The Chandris Lines Greek passenger ocean liner the Ellines for the next sixteen days at sea became the playground for Joan, the children and me. My expertise in shipping procedure and that we weren’t 10 English pounds assisted English passengers made it easy for us to use every available and unavailable facility on board ship. Our first morning at breakfast when I trooped in with the family and found that only two seating arrangements had been made for Joan and me, I summoned the chief steward for an explanation. It seemed that all children on board had their meals at a first sitting, which in their brochure that we hadn’t received stated. On patiently explaining to him that I had specifically asked when booking the passage that as a family unit we wanted to have our meals together because it would be irresponsible for us to leave our five children on their own, and without any supervision to wander the ship while we were having a meal, made him hum and haw. My further adamant request was for him to check his passenger list where he would find that I had paid adult fairs for two of my children and in that case they couldn’t be classed as children, and that we weren’t assisted passengers as the rest. My family was the largest one on board and I knew from past experience that all passenger liner companies had a policy to cater to their request. We were then set up at a separate family table and the Chief Steward had to also patiently explain the situation to the English passengers with children, who were bitching, and that received us a bit more respect and pleasantries all round when hearing that we had paid full fares.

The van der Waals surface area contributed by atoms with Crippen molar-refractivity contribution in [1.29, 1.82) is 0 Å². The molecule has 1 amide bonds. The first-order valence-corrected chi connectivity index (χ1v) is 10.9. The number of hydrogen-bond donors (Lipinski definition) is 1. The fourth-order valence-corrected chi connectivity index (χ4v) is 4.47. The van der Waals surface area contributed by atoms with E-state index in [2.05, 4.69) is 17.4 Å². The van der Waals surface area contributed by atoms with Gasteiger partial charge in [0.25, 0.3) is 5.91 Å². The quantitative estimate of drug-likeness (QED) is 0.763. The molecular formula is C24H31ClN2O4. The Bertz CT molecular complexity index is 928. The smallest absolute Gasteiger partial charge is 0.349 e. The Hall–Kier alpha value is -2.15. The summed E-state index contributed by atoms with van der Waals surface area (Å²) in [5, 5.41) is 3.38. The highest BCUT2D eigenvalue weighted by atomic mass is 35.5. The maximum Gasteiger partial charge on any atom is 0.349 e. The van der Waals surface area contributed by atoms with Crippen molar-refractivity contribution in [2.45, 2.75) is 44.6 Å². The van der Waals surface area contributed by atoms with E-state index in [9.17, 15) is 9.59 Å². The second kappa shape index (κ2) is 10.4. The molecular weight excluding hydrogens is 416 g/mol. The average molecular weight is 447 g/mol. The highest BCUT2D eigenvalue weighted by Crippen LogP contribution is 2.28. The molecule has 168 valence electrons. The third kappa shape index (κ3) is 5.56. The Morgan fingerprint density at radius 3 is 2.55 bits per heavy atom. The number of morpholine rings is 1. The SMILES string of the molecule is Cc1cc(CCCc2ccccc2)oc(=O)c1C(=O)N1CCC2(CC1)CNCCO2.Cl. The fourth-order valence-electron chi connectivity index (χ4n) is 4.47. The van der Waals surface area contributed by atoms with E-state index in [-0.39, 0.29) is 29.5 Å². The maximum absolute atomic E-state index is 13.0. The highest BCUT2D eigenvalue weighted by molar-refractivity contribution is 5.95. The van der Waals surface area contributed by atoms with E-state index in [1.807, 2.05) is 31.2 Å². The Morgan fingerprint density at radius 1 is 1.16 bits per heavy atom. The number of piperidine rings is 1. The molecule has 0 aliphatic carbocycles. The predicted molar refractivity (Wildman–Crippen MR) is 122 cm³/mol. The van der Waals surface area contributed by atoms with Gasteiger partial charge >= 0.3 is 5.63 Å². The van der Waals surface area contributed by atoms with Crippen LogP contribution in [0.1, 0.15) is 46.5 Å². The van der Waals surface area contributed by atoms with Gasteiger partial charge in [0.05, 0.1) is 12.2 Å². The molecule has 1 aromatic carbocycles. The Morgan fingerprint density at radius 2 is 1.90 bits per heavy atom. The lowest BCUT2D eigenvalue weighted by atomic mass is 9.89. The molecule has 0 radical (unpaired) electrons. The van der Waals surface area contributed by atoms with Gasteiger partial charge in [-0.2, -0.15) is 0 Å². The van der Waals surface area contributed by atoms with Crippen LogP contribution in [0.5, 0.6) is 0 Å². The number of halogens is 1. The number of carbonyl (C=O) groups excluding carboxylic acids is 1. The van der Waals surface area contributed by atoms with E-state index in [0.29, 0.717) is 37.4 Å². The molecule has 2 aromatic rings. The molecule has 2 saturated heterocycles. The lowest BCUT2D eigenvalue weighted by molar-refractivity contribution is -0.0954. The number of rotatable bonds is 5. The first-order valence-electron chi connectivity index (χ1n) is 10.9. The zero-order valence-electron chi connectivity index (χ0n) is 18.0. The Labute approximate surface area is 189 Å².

The Ellinis because it was under contract to convey 10 pound assisted English passengers from England to Australia for immigration purposes, which had to come via Cape Town due to the ongoing Suez Canal crises, usually catered to paying passengers. The ship was grouped into first, intermediate and economy class, and because we were the last to embark, our cabins were in the bowels of the ship. That didn’t bother us for it was a first come first serve arrangement. Those who were fortunate to be placed in first class though thought they had priority of everything on the first class deck. No such luck where I was concerned, and when trooping with my brood there, the imaginary haughty complained again. Our children were well behaved, disciplined and parent controlled, while theirs were behaving atrociously and hogging all entertainment equipment while their parents were elsewhere flaunting their snooty charms. A quite word to the deck officer saw that change quick smart and parents begin to control their brats. The other place where our children shone was in the swimming pool because of having early childhood lessons and could swim like dolphins. It was surprising to those who had entered in a diving and swimming competition to be well and truly beaten in all the events our children had entered, especially when taking all the major prizes, but they had also made many new friends because of it. More friends were also made in the gym when they donned their Judo costumes and gave demonstrations to open mouthed spectators. It all began when the gym instructors who were putting others through their paces that had done various elements of physical training before, but it was our children’s first time there. It was while they were watching a group of older boys been taught wrestling moves and holds, that those that were wresting on the mat must have thought here are newbies that we can twist into a pretzel and slam down on the mat. Wrong! They all had blue-belts that were in the fifth stage of Judo, and those who had previously seen the Judo video of them in competition in one of my blogs, would know what I’m talking about. It’s also true what they say about the bigger you are the harder you fall because that’s what occurred to those smart arse pommies who found themselves flattened on the mat every time. The instructors who were watching in amazement were convinced that my kids knew all about wrestling until been told that their discipline was Judo, which lead to the demonstration request.